I’m beginning to republish posts that made it onto my A LOOK BACK: 2019’S BEST POSTS FROM THIS BLOG – PART TWO list.
Most teachers of English Language Learners are familiar with TPR (Total Physical Response) – see The Best Resources For Learning About Total Physical Response (TPR).
TPR can probably be described most simply as a teacher (or a student) modeling an action at the same time as saying that action’s verb, and then students replicate the action.
I recently observed our principal modeling a version of TPR Storytelling (see A Quasi “The Best” List On TPRS (TPR Storytelling) For Teaching ESL), which incorporates and expands on the TPR concept. It was actually the first time I had seen a TPRS lesson “live.”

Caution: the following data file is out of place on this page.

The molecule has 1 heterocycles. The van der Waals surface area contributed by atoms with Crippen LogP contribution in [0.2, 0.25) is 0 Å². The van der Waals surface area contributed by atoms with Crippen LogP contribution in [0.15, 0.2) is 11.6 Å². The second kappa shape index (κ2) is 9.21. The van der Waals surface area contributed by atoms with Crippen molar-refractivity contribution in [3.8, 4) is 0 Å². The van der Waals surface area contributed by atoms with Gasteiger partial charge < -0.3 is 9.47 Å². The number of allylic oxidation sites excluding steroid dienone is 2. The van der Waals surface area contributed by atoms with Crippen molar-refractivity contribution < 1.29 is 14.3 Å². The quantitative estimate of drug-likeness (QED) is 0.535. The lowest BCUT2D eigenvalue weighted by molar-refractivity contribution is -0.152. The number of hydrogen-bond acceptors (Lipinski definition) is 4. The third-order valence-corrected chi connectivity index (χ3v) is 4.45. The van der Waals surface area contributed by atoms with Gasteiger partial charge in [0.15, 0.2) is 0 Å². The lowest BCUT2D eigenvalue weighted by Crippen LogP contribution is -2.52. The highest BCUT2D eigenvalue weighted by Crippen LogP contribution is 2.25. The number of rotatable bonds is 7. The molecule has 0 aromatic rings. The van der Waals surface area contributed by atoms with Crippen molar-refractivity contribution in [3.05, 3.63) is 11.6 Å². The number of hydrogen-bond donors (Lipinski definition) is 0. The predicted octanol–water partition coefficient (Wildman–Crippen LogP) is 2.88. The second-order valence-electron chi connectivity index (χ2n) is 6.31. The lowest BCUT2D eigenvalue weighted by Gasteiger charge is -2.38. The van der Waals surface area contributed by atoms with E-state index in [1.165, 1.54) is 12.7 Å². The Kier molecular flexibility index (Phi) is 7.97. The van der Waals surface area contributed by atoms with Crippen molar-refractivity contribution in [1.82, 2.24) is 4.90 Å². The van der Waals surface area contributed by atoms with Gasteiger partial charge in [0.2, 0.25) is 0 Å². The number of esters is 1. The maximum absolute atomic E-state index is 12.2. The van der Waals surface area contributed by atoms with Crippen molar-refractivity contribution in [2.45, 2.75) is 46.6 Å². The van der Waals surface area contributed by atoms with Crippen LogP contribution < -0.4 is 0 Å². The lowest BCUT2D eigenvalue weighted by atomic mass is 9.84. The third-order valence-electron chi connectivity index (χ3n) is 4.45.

And it gave me an idea of how to modify my use of TPR, which I tried out yesterday and which I plan on continuing to do:
Instead of just practicing the usual commands, I converted them into a short story:
Stand up and look to the right.
Pretend you see a monster.
Kill the monster
Then, I worked with a more advanced small group (I have peer tutors in my class, and we usually divide into small groups after my lesson and students take turns teaching each other the TPR commands), shared a list of “problems” they could pick from, and had them choose three verbs they wanted to use. They created a five line short story:
Pretend you are sick
Eat a burrito
Walk to the doctor
They then got up in front of the class and taught it using TPR.
It went well. It’s obviously not TPRS, but it worked for us….
What are other ways you modify TPR?